The HIPPY Beginning

The Home Instruction for Parents of Preschool Youngsters Program (HIPPY) began in 1969 at Hebrew University in Jerusalem, Israel by Dr. Avima Lombard and a team of early childhood educators. In 1984, the first HIPPY programs began in the United States and Arkansas joined the network of HIPPY programs in 1986.

HIPPY Arkansas Today

HIPPY Arkansas currently consists of 38 program sites that include families from 60 of 75 counties in Arkansas. Sponsored by 23 agencies, HIPPY Arkansas programs serve over 4,600 families making Arkansas the largest HIPPY provider in the country. HIPPY is a 30-week school readiness-parent involvement program for parents of three, four, and some five-year-old children.

What HIPPY Believes

  • HIPPY believes that every child needs and deserves an opportunity to have the best possible preschool education and that home visiting promotes early learning one family at a time.
  • HIPPY supports the role of parents in the education of their child and believes that every parent, regardless of their socio-economic circumstances wants their child to succeed in school and learning.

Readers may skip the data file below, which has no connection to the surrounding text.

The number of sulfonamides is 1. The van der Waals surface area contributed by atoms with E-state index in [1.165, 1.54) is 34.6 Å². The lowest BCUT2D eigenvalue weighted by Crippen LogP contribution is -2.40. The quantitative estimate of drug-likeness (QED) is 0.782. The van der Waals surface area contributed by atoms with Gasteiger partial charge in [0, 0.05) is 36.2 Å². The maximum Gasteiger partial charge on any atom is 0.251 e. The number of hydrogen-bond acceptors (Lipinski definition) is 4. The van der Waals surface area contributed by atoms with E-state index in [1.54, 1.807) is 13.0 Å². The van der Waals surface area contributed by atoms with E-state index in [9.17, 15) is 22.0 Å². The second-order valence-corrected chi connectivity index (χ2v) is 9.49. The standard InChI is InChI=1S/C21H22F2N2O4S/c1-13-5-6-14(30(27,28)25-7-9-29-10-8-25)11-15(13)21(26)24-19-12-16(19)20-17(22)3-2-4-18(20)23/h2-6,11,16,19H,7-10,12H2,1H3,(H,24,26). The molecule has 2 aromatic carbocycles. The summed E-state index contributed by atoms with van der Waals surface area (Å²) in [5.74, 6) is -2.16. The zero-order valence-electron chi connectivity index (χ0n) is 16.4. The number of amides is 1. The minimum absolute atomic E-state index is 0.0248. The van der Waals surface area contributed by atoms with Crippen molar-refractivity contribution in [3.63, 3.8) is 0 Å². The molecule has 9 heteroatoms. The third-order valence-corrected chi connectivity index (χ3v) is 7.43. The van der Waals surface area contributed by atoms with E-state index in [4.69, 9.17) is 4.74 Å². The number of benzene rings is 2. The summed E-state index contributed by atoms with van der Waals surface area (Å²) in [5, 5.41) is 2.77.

• HIPPY believes that the parent is a child’s first and most important teacher.

The HIPPY Model

The HIPPY program was created to bring families and communities together to enhance the role that all play in preparing a child for success in school. The goal is to remove those barriers, such as limited financial resources or lack of education that might inhibit families and children from achieving their greatest potential. The HIPPY program has four parts, each of which must be adhered to in order to assure that the program stays true to this research-proven model:

  1. Service Delivery: Home visits (once a week), parent meetings (at least 10 each program year)
  2. Curriculum: 30-week curriculum for ages 3, 4, and 5 (90 weeks total)
  3. Role Play: Home-based educators role play the week’s lessons with parents. This type of instruction creates a comfortable atmosphere for learning where parents can feel safe asking questions and developing their skills.
  4. Staff: A professional coordinator oversees each site and attends a week-long pre-service training. The coordinator directly supervises and supports his/her home-based educators. Home-based educators are peers, neighbors, often former program participants, who visit HIPPY families and implement the weekly curriculum.

» Visit HIPPY Arkansas to learn more about this program.  

The HIPPY Curriculum

The HIPPY curriculum consists of 9 storybooks, 30 age and developmentally appropriate curriculum packets, and a set of colored shapes. Programs may also provide other teaching supplies such as glue, scissors, pencils, and crayons.